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Spring is over, and it's time to start using the a/c while I drive, but when I tried to use it for the first time this year, it wasn't cold. Room temperature at best. I decided to try recharging it myself with A/C Pro.

I checked to make sure the compressor was turning. It was. I turned my a/c all the way to maximum, and started to recharge. The pressure was super low according to the a/c pro gauge. After a while it was getting into the green area, but then the pressure started dropping again. Eventually the can of freon was empty, so I stopped. The compressor was still fine, no funny business suggesting that I overcharged the a/c. I checked the air blowing inside my car, and it was definitely colder, but not really cold like it used to be :-(

When I turned my car off to start cleaning up, I noticed I could hear a hissing sound from under the hood. I turned my car back on and noticed I could hear it a bit in the car as well.

I guess I'll know tomorrow if the freon leaks out and my a/c doesn't work again, but in the mean time, could there be a problem here? I considered using Super Seal and then putting in more freon. Would this be a bad idea? I'd really like to avoid a trip to the mechanic.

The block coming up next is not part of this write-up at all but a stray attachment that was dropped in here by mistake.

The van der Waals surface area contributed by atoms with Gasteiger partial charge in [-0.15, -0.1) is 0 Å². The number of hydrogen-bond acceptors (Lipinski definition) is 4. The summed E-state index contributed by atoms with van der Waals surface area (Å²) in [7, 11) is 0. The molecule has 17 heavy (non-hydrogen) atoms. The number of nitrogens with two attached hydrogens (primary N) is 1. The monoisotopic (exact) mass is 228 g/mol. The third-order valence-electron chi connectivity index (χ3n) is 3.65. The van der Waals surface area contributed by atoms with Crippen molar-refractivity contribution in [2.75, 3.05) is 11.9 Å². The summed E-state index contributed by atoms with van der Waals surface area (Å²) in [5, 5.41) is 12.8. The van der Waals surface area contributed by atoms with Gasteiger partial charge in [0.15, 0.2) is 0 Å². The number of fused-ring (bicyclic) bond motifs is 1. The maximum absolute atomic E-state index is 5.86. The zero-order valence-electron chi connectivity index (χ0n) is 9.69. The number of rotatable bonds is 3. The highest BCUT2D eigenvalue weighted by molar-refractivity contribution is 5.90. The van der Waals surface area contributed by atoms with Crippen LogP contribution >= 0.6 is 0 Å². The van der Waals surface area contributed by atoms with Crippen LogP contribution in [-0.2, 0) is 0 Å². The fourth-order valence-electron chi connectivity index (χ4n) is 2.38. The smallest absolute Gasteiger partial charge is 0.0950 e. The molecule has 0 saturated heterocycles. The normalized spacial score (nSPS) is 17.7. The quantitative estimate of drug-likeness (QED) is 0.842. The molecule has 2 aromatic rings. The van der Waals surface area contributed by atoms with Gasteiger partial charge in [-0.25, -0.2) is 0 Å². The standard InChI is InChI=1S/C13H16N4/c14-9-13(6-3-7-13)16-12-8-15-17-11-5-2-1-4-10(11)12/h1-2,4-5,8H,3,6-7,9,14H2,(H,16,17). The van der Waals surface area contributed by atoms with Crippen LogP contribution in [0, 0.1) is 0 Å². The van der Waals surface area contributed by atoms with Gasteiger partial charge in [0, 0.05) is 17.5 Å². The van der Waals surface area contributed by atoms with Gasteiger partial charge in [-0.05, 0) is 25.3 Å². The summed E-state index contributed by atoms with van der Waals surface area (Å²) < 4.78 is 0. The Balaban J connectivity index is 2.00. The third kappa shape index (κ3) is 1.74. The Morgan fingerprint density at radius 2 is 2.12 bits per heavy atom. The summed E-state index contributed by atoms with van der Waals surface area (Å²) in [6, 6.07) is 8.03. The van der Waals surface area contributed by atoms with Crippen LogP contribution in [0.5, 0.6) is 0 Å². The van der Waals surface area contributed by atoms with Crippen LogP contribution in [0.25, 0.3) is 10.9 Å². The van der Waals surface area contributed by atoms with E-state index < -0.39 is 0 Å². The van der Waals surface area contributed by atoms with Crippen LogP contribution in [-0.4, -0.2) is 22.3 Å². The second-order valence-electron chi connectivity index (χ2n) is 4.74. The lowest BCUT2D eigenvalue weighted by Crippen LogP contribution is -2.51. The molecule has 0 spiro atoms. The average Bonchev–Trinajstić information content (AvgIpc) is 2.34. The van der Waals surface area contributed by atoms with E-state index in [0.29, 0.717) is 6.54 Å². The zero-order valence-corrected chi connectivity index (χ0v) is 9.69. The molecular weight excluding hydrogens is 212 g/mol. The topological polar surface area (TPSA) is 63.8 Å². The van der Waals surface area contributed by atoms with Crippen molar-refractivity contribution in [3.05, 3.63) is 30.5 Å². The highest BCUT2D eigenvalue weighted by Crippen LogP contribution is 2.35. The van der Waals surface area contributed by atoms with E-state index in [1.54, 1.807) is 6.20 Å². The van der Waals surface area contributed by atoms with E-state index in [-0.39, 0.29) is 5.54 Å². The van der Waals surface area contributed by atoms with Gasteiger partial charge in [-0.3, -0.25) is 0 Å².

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The hissing sound is most likely the refrigerant going through the expansion valve. It's how the AC works. The expansion valve allows the cooled and liquified refrigerant to expand, becoming really cold, which then flows through the evaporator. The air inside the cabin flows through the evaporator, which then cools the air. If the A/C were leaking bad enough for you to hear a hiss, you wouldn't even be getting any cool air out of the system (before or after). The only way there could be an issue is if you overcharged the system and blew out a seal.

One thing here ... if you used a full can of AC Pro, you most likely do have a leak in your system. You'll probably want to take your vehicle to an A/C shop to have it fixed. You can sometimes get away with topping off your system, but an entire can of AC Pro is quite a bit of refrigerant.

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Try looking at the Schrader valve in the fitting. If the hissing is coming from there, quickly and lightly press on the valve to help it seat. This is a common issue especially on older vehicles when debris gets caught in the valve. Check under the hood for the black sticker that shows refrigerant specs. Compare that to the amount added from the can. Some only take a few ounces while some take 2 or more pounds. When it comes to sealant, don’t use it because it clogs AC recovery machines and no shop will want to work on your system. You might want to consider a vacuum pump and a proper set of AC gauges. The pump will help diagnose whether you have a leak or not, and will ensure all water and air are removed from the system. AC compressors are not designed to handle moisture and will fail. Run the pump for about 10 minutes, close the service valve and wait another 15. If your gauges continue to read 30in Hg, you don’t have a leak, and are ready to recharge.

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